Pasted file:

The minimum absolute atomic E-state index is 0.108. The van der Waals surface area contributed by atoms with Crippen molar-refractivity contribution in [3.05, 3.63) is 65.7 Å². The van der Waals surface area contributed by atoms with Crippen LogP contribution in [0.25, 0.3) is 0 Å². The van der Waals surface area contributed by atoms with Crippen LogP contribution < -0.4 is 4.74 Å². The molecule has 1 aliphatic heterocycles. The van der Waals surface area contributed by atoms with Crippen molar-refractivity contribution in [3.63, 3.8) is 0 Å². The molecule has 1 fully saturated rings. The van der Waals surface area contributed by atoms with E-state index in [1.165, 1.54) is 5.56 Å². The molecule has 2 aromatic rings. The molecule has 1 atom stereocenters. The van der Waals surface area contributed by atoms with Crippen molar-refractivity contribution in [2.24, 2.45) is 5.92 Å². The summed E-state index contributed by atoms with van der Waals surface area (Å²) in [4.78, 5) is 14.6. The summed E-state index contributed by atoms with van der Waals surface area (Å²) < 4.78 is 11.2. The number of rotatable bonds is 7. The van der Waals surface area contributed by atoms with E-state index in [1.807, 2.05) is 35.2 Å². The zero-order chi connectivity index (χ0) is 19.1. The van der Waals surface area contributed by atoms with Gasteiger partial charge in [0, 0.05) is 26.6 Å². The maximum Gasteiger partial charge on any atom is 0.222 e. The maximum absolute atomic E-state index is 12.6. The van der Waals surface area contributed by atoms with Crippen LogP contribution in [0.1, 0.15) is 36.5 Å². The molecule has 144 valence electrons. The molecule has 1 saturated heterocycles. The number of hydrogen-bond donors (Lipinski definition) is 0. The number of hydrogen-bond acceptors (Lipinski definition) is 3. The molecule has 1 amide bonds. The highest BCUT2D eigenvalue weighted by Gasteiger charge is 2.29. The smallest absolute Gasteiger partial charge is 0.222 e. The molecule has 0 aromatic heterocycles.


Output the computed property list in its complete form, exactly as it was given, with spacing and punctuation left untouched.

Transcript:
The minimum absolute atomic E-state index is 0.108. The van der Waals surface area contributed by atoms with Crippen molar-refractivity contribution in [3.05, 3.63) is 65.7 Å². The van der Waals surface area contributed by atoms with Crippen LogP contribution in [0.25, 0.3) is 0 Å². The van der Waals surface area contributed by atoms with Crippen LogP contribution < -0.4 is 4.74 Å². The molecule has 1 aliphatic heterocycles. The van der Waals surface area contributed by atoms with Crippen molar-refractivity contribution in [3.63, 3.8) is 0 Å². The molecule has 1 fully saturated rings. The van der Waals surface area contributed by atoms with E-state index in [1.165, 1.54) is 5.56 Å². The molecule has 2 aromatic rings. The molecule has 1 atom stereocenters. The van der Waals surface area contributed by atoms with Crippen molar-refractivity contribution in [2.24, 2.45) is 5.92 Å². The summed E-state index contributed by atoms with van der Waals surface area (Å²) in [4.78, 5) is 14.6. The summed E-state index contributed by atoms with van der Waals surface area (Å²) < 4.78 is 11.2. The number of rotatable bonds is 7. The van der Waals surface area contributed by atoms with E-state index in [1.807, 2.05) is 35.2 Å². The zero-order chi connectivity index (χ0) is 19.1. The van der Waals surface area contributed by atoms with Gasteiger partial charge in [0, 0.05) is 26.6 Å². The maximum Gasteiger partial charge on any atom is 0.222 e. The maximum absolute atomic E-state index is 12.6. The van der Waals surface area contributed by atoms with Crippen LogP contribution in [0.1, 0.15) is 36.5 Å². The molecule has 144 valence electrons. The molecule has 1 saturated heterocycles. The number of hydrogen-bond donors (Lipinski definition) is 0. The number of hydrogen-bond acceptors (Lipinski definition) is 3. The molecule has 1 amide bonds. The highest BCUT2D eigenvalue weighted by Gasteiger charge is 2.29. The smallest absolute Gasteiger partial charge is 0.222 e. The molecule has 0 aromatic heterocycles.